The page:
YOUR WRITING IS PRETTY
Your writing is pretty he says. He doesn’t understand the images in my poems, but he doesn’t want anyone to know. It’s embarrassing he says. I used to write about his skin, his eyes, his heart that surges with kindness. He cooks for me: chicken, burgers. A limited repertoire. He sings in the kitchen while he washes the dishes wearing XXL baby blue gloves. All you need is love. He’s mad about me, and my heart, which has always been cool —warms under the flamethrower of his adoration. I used to write: Your fingertips leave a trail of love down my body. Now I wear sweatpants to lie next to him in bed. He shows his sentimental underbelly to me. Others may only see that stern exterior, and think he is angry, or just a jerk. Maybe he is sometimes, but that’s not what I see when he allows that mask to slip. Did the words I’m so in love with you ever cartwheel in my head? They must have. When he proposed, I cried. Not with happiness, because I said – maybe? That’s not what he was expecting that night on the beach. I still feel bad about that. Sometimes when he’s sleeping, I’ll slide next to him, letting my mask slip, letting his warmth soften me. I run my finger down his back, and think my fingertips leave a trail of love down your body.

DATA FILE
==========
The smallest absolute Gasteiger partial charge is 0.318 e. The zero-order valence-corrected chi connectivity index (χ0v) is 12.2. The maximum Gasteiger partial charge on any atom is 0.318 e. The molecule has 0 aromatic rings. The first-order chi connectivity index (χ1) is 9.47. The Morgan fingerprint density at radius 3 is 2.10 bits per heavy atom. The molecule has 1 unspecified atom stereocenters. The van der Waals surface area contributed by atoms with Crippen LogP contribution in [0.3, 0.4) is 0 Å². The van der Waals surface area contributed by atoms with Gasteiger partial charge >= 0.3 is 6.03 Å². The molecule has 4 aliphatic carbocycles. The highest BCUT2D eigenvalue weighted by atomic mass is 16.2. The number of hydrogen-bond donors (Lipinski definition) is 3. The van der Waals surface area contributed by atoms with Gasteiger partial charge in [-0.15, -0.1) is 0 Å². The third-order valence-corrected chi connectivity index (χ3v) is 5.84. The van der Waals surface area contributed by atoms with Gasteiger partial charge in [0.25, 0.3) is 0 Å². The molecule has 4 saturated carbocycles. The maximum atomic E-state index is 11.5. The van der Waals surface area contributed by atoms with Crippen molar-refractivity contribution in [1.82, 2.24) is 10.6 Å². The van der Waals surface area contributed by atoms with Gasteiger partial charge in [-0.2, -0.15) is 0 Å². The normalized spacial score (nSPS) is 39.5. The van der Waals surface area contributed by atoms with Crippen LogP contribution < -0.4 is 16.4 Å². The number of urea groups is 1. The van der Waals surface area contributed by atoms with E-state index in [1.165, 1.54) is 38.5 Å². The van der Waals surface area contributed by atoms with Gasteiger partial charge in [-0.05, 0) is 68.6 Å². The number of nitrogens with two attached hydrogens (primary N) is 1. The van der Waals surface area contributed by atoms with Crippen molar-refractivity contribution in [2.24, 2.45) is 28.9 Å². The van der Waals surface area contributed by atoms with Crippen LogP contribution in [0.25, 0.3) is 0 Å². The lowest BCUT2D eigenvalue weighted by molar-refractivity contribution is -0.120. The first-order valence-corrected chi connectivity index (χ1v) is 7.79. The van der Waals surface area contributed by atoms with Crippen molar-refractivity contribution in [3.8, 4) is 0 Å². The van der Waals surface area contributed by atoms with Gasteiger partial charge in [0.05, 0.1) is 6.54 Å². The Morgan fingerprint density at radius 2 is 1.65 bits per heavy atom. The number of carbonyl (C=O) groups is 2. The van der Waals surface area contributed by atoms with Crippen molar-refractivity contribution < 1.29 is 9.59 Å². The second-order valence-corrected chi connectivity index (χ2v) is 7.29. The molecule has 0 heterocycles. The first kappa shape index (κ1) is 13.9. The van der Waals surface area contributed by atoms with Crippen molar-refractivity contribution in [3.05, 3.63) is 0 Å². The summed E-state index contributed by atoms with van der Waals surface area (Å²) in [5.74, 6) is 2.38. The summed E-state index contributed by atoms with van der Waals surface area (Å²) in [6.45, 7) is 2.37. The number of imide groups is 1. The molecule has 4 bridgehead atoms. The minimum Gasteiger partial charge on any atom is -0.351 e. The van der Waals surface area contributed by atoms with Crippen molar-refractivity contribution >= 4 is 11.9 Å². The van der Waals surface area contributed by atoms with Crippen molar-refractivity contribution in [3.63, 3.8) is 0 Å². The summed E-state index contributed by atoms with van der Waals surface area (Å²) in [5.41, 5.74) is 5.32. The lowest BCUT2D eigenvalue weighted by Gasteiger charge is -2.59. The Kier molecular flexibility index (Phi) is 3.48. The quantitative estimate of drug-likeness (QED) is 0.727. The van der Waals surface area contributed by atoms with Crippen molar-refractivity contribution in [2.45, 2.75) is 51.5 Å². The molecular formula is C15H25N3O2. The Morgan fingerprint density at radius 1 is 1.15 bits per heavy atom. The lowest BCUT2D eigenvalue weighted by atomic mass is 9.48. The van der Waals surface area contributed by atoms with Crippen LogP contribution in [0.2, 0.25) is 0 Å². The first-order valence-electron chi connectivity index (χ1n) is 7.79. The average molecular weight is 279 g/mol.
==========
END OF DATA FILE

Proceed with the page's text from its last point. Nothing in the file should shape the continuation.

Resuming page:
Renee Gilmore was born in California and raised in the Midwest. She identifies as a person with a disability. She received her bachelor’s degree from the University of New Mexico, and her master’s degree from Hamline University. Her work has appeared in The Raven Review and Peauxdunque Review. She has traveled to all seven continents, and lives in suburban Minneapolis with her husband Steven.